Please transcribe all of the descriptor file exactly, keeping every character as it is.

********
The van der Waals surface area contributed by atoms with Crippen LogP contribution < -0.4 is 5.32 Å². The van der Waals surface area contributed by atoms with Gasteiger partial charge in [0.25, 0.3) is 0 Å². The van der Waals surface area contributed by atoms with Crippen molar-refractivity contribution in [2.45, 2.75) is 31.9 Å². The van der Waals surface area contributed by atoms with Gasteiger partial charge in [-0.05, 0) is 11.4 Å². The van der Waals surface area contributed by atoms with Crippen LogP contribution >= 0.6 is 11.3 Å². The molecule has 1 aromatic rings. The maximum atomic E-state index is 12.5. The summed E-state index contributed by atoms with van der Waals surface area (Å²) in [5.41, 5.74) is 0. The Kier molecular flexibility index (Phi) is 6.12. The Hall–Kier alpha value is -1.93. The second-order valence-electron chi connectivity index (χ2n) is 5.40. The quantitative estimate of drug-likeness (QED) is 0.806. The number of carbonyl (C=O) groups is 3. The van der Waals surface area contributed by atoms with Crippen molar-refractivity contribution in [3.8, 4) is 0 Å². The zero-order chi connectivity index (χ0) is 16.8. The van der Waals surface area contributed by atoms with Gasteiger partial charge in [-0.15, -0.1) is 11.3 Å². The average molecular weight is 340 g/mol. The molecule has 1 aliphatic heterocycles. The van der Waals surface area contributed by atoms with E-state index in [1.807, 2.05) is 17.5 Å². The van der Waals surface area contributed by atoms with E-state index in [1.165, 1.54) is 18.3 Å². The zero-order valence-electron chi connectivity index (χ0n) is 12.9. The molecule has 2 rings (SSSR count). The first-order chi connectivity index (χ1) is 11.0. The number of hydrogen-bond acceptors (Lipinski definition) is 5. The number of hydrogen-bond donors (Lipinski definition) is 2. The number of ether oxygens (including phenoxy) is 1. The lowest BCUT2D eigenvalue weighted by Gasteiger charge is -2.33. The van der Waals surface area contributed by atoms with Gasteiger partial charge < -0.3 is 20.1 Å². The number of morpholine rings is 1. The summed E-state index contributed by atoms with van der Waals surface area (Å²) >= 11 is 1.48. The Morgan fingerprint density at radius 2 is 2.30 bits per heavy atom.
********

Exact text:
The van der Waals surface area contributed by atoms with Crippen LogP contribution < -0.4 is 5.32 Å². The van der Waals surface area contributed by atoms with Gasteiger partial charge in [0.25, 0.3) is 0 Å². The van der Waals surface area contributed by atoms with Crippen molar-refractivity contribution in [2.45, 2.75) is 31.9 Å². The van der Waals surface area contributed by atoms with Gasteiger partial charge in [-0.05, 0) is 11.4 Å². The van der Waals surface area contributed by atoms with Crippen LogP contribution >= 0.6 is 11.3 Å². The molecule has 1 aromatic rings. The maximum atomic E-state index is 12.5. The summed E-state index contributed by atoms with van der Waals surface area (Å²) in [5.41, 5.74) is 0. The Kier molecular flexibility index (Phi) is 6.12. The Hall–Kier alpha value is -1.93. The second-order valence-electron chi connectivity index (χ2n) is 5.40. The quantitative estimate of drug-likeness (QED) is 0.806. The number of carbonyl (C=O) groups is 3. The van der Waals surface area contributed by atoms with Crippen molar-refractivity contribution in [3.8, 4) is 0 Å². The zero-order chi connectivity index (χ0) is 16.8. The van der Waals surface area contributed by atoms with Gasteiger partial charge in [-0.15, -0.1) is 11.3 Å². The average molecular weight is 340 g/mol. The molecule has 1 aliphatic heterocycles. The van der Waals surface area contributed by atoms with E-state index in [1.807, 2.05) is 17.5 Å². The van der Waals surface area contributed by atoms with E-state index in [1.165, 1.54) is 18.3 Å². The zero-order valence-electron chi connectivity index (χ0n) is 12.9. The molecule has 2 rings (SSSR count). The first-order chi connectivity index (χ1) is 11.0. The number of hydrogen-bond acceptors (Lipinski definition) is 5. The number of hydrogen-bond donors (Lipinski definition) is 2. The number of ether oxygens (including phenoxy) is 1. The lowest BCUT2D eigenvalue weighted by Gasteiger charge is -2.33. The van der Waals surface area contributed by atoms with Gasteiger partial charge < -0.3 is 20.1 Å². The number of morpholine rings is 1. The summed E-state index contributed by atoms with van der Waals surface area (Å²) >= 11 is 1.48. The Morgan fingerprint density at radius 2 is 2.30 bits per heavy atom.